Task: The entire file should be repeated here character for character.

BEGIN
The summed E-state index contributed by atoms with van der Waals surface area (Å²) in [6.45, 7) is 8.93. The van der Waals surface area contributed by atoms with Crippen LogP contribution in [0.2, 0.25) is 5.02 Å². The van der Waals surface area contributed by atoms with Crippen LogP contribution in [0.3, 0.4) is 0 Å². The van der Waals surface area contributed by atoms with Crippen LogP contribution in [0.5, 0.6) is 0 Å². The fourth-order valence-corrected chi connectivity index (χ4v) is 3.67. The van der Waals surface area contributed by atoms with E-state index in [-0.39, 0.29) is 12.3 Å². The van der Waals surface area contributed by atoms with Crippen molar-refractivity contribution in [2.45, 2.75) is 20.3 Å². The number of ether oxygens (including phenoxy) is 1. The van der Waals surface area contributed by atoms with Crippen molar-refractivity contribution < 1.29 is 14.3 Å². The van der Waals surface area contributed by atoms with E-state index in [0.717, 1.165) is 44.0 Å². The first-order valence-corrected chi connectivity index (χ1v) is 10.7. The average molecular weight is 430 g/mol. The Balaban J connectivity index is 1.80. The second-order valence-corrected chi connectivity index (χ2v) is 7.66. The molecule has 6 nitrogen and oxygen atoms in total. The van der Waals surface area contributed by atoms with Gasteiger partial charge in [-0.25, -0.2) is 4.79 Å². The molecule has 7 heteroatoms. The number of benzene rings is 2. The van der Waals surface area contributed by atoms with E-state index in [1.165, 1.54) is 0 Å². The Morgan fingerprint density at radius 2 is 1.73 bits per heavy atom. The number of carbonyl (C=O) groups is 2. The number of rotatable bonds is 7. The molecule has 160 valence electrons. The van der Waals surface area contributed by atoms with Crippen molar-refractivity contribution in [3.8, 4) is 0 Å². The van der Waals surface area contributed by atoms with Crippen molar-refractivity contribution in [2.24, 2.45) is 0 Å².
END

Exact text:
The summed E-state index contributed by atoms with van der Waals surface area (Å²) in [6.45, 7) is 8.93. The van der Waals surface area contributed by atoms with Crippen LogP contribution in [0.2, 0.25) is 5.02 Å². The van der Waals surface area contributed by atoms with Crippen LogP contribution in [0.3, 0.4) is 0 Å². The van der Waals surface area contributed by atoms with Crippen LogP contribution in [0.5, 0.6) is 0 Å². The fourth-order valence-corrected chi connectivity index (χ4v) is 3.67. The van der Waals surface area contributed by atoms with E-state index in [-0.39, 0.29) is 12.3 Å². The van der Waals surface area contributed by atoms with Crippen molar-refractivity contribution in [2.45, 2.75) is 20.3 Å². The number of ether oxygens (including phenoxy) is 1. The van der Waals surface area contributed by atoms with Crippen molar-refractivity contribution < 1.29 is 14.3 Å². The van der Waals surface area contributed by atoms with E-state index in [0.717, 1.165) is 44.0 Å². The first-order valence-corrected chi connectivity index (χ1v) is 10.7. The average molecular weight is 430 g/mol. The Balaban J connectivity index is 1.80. The second-order valence-corrected chi connectivity index (χ2v) is 7.66. The molecule has 6 nitrogen and oxygen atoms in total. The van der Waals surface area contributed by atoms with Gasteiger partial charge in [-0.25, -0.2) is 4.79 Å². The molecule has 7 heteroatoms. The number of benzene rings is 2. The van der Waals surface area contributed by atoms with E-state index in [1.165, 1.54) is 0 Å². The Morgan fingerprint density at radius 2 is 1.73 bits per heavy atom. The number of carbonyl (C=O) groups is 2. The number of rotatable bonds is 7. The molecule has 160 valence electrons. The van der Waals surface area contributed by atoms with Crippen molar-refractivity contribution in [3.8, 4) is 0 Å². The van der Waals surface area contributed by atoms with Crippen molar-refractivity contribution in [2.24, 2.45) is 0 Å².